Hydrocephalus is one of the most common maladies neurosurgeons treat. It can often be one of the most vexing. Typically, the neurosurgeon's role is that of a plumber with the patient requiring at least one, but usually numerous invasive procedures for the placement and revision of ventriculoperitoneal shunts, or endoscopic third ventriculostomy. Despite the frequency with which neurosurgeons encounter hydrocephalus, it remains, arguably, one of the less well understood disease entities. Neonatal forms of hydrocephalus have particularly meaningful consequences because of the duration for which the patient will require a shunt is an entire lifetime. Hypotheses regarding the etiology of neonatal hydrocephalus include increased cerebrospinal fluid (CSF) production, cortical atrophy, and motile cilia impairment. However, recent work by Carter et al at the University of Iowa indicates that neonatal hydrocephalus may be caused by a disruption in the development of certain neural progenitor cells, and that the pathways underlying these events could serve as non-surgical therapeutic targets (Carter CS, Vogel TW, Zhang Q, et al. Abnormal development of NG2+PDGFR-α+ neural progenitor cells leads to neonatal hydrocephalus in a ciliopathy mouse model. Nat Med. 2012; 18(12):1797-1804). Specifically, preventing the loss of a specific population of neural progenitor cells with targeted medical therapies could eventually lead to fewer patients needing shunts.
On the basis of previous studies showing that cilia dysfunction may have a role in developmental hydrocephalus, Carter et al started with a genetically engineered mouse with intrinsic ciliopathy. Humans with similar mutations can have enlarged ventricles and all mice harboring these Bardet Biedl Syndrome (BBS) mutations develop communicating hydrocephalus. These BBS mutant mice develop communicating hydrocephalus and associated neurological deficits. Ventricular enlargement begins in these mice in the very early postnatal period, even before ependymal motile cilia have matured, suggesting a motile cilia-independent mechanism. To begin to identify the cause of hydrocephalus in the BBS mice, these investigators evaluated the extent of programmed cell death and proliferation in the periventricular regions. Using markers for cell death and proliferation, they demonstrated that mutant mice harbor two-fold increased programmed cell death and a 50% reduction in proliferation in the periventricular regions compared to normal mice. Immunohistochemistry revealed that a specific population of neural progenitor cells possessing neuron-glial antigen 2 and platelet-derived growth factor α (NG2+PDGFR-α+) seemed to be the target of cell death in the mutant mice. Moreover, there were about 50% fewer proliferating NG2+PDGFR-α+ cells in the mutant mice subventricular zones. These experiments suggested that the development of hydrocephalus in the BBS mutant mice was related to the lack of a specific neural progenitor cell population.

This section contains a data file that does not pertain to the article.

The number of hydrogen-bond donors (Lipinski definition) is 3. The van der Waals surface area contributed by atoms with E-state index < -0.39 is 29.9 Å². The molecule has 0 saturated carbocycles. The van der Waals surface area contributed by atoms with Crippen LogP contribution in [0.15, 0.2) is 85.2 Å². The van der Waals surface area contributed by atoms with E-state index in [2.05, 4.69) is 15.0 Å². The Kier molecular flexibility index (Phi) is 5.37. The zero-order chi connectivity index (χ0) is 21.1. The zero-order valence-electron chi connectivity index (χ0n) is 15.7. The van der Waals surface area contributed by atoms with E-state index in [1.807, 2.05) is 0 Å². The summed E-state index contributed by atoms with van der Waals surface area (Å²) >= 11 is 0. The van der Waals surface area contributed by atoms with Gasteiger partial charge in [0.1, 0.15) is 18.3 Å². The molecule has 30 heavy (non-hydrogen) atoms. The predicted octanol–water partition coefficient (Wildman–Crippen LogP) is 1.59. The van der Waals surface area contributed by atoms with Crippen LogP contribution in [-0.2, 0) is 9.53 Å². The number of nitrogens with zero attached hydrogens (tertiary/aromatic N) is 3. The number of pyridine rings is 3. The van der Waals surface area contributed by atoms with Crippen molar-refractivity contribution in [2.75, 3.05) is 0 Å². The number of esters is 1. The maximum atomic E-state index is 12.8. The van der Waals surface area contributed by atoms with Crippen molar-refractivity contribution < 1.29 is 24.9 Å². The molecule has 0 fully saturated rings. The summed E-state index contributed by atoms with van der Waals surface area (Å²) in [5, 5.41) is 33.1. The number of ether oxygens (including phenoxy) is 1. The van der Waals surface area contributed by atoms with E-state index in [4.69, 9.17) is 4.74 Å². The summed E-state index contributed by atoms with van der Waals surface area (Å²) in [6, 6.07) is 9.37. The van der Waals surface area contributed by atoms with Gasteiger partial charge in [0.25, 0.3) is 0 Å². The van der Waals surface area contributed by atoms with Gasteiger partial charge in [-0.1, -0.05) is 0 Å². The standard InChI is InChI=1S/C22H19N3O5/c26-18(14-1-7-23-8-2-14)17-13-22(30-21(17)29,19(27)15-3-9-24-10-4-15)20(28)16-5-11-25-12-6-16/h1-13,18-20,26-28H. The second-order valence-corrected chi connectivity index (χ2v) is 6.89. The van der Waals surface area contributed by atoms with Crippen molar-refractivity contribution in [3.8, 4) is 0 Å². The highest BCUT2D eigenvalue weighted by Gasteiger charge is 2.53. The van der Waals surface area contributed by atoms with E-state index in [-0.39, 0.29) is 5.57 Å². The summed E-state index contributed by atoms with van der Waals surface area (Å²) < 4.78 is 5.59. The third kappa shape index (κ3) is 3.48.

To further isolate the role of the NG2+PDGFR-α+ progenitor cells in hydrocephalus, Carter et al created a conditional knockout of 1 BBS gene in only the PDGFR-α expressing neural progenitor cells. These mice developed hydrocephalus and demonstrated an identical pattern of subventricular zone progenitor cell apoptosis and reduced proliferation as the BBS mice. Ultrastructural analysis of the motile cilia in wild type and conditional knock-out mice revealed no differences, again supporting a motile cilia-independent process. Previous research established that activation the PDGFR-α receptor signaling pathway has an important role in the survival of neural progenitor cells. To test this, these investigators infused PDGFR-α into the ventricles of normal and BBS mutant mice. Normal mice showed profound periventricular proliferation of PDGFR-α+ neural progenitors, while mutant mice did not respond. Taken together, these findings supported the hypothesis that perturbed PDGFR-α signaling in BBS mutant neural progenitors.
Finally, the investigators sought to rescue BBS mutant mice with perinatal lithium treatments. The rationale behind this treatment lies with the previously established ability of lithium to stimulate downstream elements of the PDGFR-α pathway and promote survival and proliferation of neural progenitor cells. Pregnant BBS mutant and wild-type mice were treated with lithium and histological analysis of the brains of their offspring was performed. Whereas wild-type brains demonstrated no significant changes in ventricular size, mutant mice showed a 50% reduction in the cross-sectional area of the lateral ventricles when compared to sham-treated mutants. Additional immunohistochemical studies identified that although lithium treated BBS mutant mice possess similar numbers of apoptotic cells as sham-treated mice, lithium treatment rescued NG2+PDGFR-α+ neural progenitor proliferation to wild-type levels. Lithium rescued the mutant mice from hydrocephalus by activating components of the PDGFR-α signaling pathway.
Overall, this intriguing work indicates that some forms of hydrocephalus may be related abnormal development of neural progenitor cells in the subventricular zone. Signaling pathways such as the PDGFRα appear to be fundamental to the survival of a key cell population's survival, the perturbation of which leads to a cilia-independent hydrocephalus. Most interestingly, medical therapy with lithium rescues hydrocephalus, and suggests the possibility that shunts could be avoided in some individuals by targeting downstream elements of the PDGFRα signaling pathway. Certainly, much work remains to establish if such molecular pathways are similarly relevant in humans, but any potential to limit the need for shunting would be welcome.